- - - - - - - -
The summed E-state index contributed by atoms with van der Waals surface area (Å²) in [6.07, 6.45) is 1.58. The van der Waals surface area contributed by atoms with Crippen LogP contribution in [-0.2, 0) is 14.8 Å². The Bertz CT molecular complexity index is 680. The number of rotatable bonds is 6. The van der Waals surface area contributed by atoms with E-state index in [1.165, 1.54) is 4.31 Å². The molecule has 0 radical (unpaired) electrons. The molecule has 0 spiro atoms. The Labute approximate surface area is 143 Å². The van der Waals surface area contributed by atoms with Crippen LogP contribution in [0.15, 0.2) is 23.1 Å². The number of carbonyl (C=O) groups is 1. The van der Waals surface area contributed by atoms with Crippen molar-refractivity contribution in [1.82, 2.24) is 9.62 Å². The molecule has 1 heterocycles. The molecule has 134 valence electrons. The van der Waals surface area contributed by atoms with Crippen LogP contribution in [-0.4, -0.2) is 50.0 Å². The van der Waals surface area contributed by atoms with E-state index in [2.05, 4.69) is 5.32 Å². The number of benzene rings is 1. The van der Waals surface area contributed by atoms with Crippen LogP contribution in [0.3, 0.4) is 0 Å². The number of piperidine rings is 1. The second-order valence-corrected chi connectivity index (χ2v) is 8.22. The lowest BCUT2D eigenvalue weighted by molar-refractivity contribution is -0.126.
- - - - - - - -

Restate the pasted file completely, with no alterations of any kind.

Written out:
The summed E-state index contributed by atoms with van der Waals surface area (Å²) in [6.07, 6.45) is 1.58. The van der Waals surface area contributed by atoms with Crippen LogP contribution in [-0.2, 0) is 14.8 Å². The Bertz CT molecular complexity index is 680. The number of rotatable bonds is 6. The van der Waals surface area contributed by atoms with E-state index in [1.165, 1.54) is 4.31 Å². The molecule has 0 radical (unpaired) electrons. The molecule has 0 spiro atoms. The Labute approximate surface area is 143 Å². The van der Waals surface area contributed by atoms with Crippen LogP contribution in [0.15, 0.2) is 23.1 Å². The number of carbonyl (C=O) groups is 1. The van der Waals surface area contributed by atoms with Crippen molar-refractivity contribution in [1.82, 2.24) is 9.62 Å². The molecule has 1 heterocycles. The molecule has 134 valence electrons. The van der Waals surface area contributed by atoms with Crippen LogP contribution in [-0.4, -0.2) is 50.0 Å². The van der Waals surface area contributed by atoms with E-state index in [2.05, 4.69) is 5.32 Å². The number of benzene rings is 1. The van der Waals surface area contributed by atoms with Crippen LogP contribution in [0.3, 0.4) is 0 Å². The number of piperidine rings is 1. The second-order valence-corrected chi connectivity index (χ2v) is 8.22. The lowest BCUT2D eigenvalue weighted by molar-refractivity contribution is -0.126.